Temple for Kethu dedicated to Siva at Mannar
The ancient shrine of Lord Kethu Thiruketheeswaram in Sri Lanka, which has an interesting history dating back to several centuries, is now being restored to its original glory, writes Bharatanatyam exponent, V. P. DHANANJAYAN, whose Bharatakalanjali presented a programme there recently.
The awe-inspiring deities at Thiruketheeswaram ...
THIRUKETHEESWARAM IS an ancient temple in Manthottamam, in Mannar District, about seven miles north of the Mannar Town. According to legend, it was at this ancient temple that Kethu Bhagavan worshipped Lord Easwaram (Shiva). Hence the shrine acquired the name of Thiruketheeswaram.
According to scholar and historian, Paul E. Peiris, "... long before the arrival of Vijaya (6th century B.C.), there were five Eeswarams of Siva in Sri Lanka Thiruketheeswaram near Mahathitha, Munneswaram dominating Salamatte (Chillaw), pearl fishery Thondeswaram near Dondra, Thirukoneswaram near the great Bay of Kottiyar (Trincomalee) and Naguleswaram near Kankesantural".
In 1887 Hugh Neville, another well-known researcher, spoke about the city of Manthoddam as follows: "A renowned shrine grew into repute there, dedicated to one Supreme God symbolised by a single tone, and in later times restored from ruins by Vijaya, a Saivite. The temple was known as Thiru Ketu Iswaram."
A symbol of beauty and religiosity ... the Thiruketheeswaram temple.
This temple dedicated to the worship of the Supreme God Siva has been the most venerated for centuries and the holy waters of the Palavi Tank by its side are venerated in the sacred hymns of two great Saivite saints, Thirugnana Sambandhar and Sundarar, who lived in the 7th and 8th Centuries respectively.
This great temple was completely destroyed by the Portuguese in the 16th Century and the stones from here were used to build the Fort at Mannar, the churches and also the Hammershield Fort at Kayts.
Lord Siva is the Supreme God at Thiruketheeswaram ... hence the Lingam is of great significance.
Arumuga Navalar who was responsible for the renaissance of Saivism in Sri Lanka in the 19th Century made Hindus realise that they were duty bound to rebuild this historic temple. Following his appeal made in 1872, the exact location of the destroyed temple was traced in 1894 and some restoration work was done in the early part of the 20th Century.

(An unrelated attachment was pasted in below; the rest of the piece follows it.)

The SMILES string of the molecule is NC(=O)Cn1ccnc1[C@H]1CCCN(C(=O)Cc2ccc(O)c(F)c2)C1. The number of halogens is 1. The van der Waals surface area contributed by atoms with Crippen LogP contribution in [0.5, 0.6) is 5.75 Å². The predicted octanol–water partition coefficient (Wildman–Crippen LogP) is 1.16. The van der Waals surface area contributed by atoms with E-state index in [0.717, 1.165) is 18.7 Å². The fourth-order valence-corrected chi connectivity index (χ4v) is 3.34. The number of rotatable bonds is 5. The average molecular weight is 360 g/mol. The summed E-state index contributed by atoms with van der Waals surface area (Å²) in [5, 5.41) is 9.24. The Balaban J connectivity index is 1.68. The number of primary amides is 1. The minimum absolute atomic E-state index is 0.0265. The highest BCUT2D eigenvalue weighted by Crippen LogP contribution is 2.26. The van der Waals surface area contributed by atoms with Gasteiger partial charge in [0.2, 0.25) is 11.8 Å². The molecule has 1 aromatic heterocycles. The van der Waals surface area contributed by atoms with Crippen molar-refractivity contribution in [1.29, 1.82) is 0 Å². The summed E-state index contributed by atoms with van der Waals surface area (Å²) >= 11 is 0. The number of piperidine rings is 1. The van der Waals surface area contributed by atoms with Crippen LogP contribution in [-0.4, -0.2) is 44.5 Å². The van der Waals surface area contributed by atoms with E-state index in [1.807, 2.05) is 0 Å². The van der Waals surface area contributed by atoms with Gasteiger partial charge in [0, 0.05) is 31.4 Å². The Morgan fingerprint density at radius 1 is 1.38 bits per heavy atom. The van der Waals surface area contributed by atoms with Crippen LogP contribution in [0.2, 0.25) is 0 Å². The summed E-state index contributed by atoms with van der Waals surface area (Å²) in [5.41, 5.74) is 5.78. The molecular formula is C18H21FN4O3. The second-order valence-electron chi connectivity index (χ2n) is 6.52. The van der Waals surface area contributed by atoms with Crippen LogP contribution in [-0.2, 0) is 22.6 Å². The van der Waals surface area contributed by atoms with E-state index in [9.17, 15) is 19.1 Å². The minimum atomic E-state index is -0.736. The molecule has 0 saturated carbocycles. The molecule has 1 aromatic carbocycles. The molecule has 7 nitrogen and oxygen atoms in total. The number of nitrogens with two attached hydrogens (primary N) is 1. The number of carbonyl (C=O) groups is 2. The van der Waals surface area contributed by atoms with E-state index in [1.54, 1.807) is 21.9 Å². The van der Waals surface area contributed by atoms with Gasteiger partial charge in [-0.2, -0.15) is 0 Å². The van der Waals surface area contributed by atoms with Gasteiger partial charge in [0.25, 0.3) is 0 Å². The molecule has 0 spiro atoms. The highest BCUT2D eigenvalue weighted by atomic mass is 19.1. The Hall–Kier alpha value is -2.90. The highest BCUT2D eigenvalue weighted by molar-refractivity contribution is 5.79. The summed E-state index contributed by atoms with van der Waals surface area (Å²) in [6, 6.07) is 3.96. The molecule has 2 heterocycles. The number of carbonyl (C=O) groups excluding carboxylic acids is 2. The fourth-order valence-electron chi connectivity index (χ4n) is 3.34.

In fact a small temple was re-consecrated in June 1903. The central shrine was reconstructed and re-consecrated around 1921. It was then that the Talaimannar Railway Line was constructed. It is said that with the passage of time the management of the temple passed into the hands of the Nattukottai Chettiars of Colombo who maintained the temple for a few years.
However it was in October 1948 that an intensive agitation resulted in the formation of the Thiruketheeswaram Temple Restoration Society, which renovated the temple and performed Kumbhabishekam in August 1952.
Where devotees converge to be blessed by Kethu Bhagawan ...
The reconstruction of the temple, so as to restore it to its original glory, was planned by the Restoration Society with the advice of savants and stapathis learned in the art of temple construction according to the Sastras, and the foundation for it was laid on November 28, 1953. The Nattukottai Chettiars formally entrusted the temple to the Thiruketheeswaram Temple Restoration Society in 1956. The Kumbhabishekam of the renovated temple was held on October 31, 1960. It was the first phase of reconstruction.
The Thiruketheeswaram Temple Restoration Society did further renovation and another Kumbhabhishekam was held on July 4, 1976.
The work for the next phase with granite work commenced at the School of Architecture and Sculpture in Mahabalipuram (Maamallapuram), near Chennai, in South India. While these preparations were in progress the Sri Lankan Army took over the temple and its environs in August 1990 and continued to occupy the same for several years. Although they have left the temple premises their occupation of its environs is a cause of concern for the Restoration Society, which has been urging the Government to remove the Armed Forces completely from the scene and declare the temple and its surroundings a sacred area.
Stories about the divine grace of the Lord here are aplenty.
There have been umpteen incidents that reveal the divine grace of the Lord granting the wishes of devotees and this is the right place of worship for those with Kethu dosham (problems caused by planet Kethu).
The Thiruketheeswaram Temple Restoration Society representing the Hindus of Sri Lanka has accelerated the pace of the restoration work and plans to have the Maha Kumbhabishekam in April/May 2003. Several millions of rupees are required to restore the temple to its original glory. It is the duty of religious minded people to generously assist the Thiruketheeswaram Temple Restoration Society in the task.
The reconstruction committee recently organised a fund raising Bharatanatyam programme featuring two Saivite stories, "Shiva Shakti Vel" and "Nandanar Charitam" of Gopalakrishnabharati, produced and presented by the Chennai-based Bharatakalanjali. Those who wish to contribute to the restoration of the temple may contact: V. Kailasapillai, 24, Deal Place, A. Kollupitya, Colombo 00300. Ph: 941575566. email: firstname.lastname@example.org
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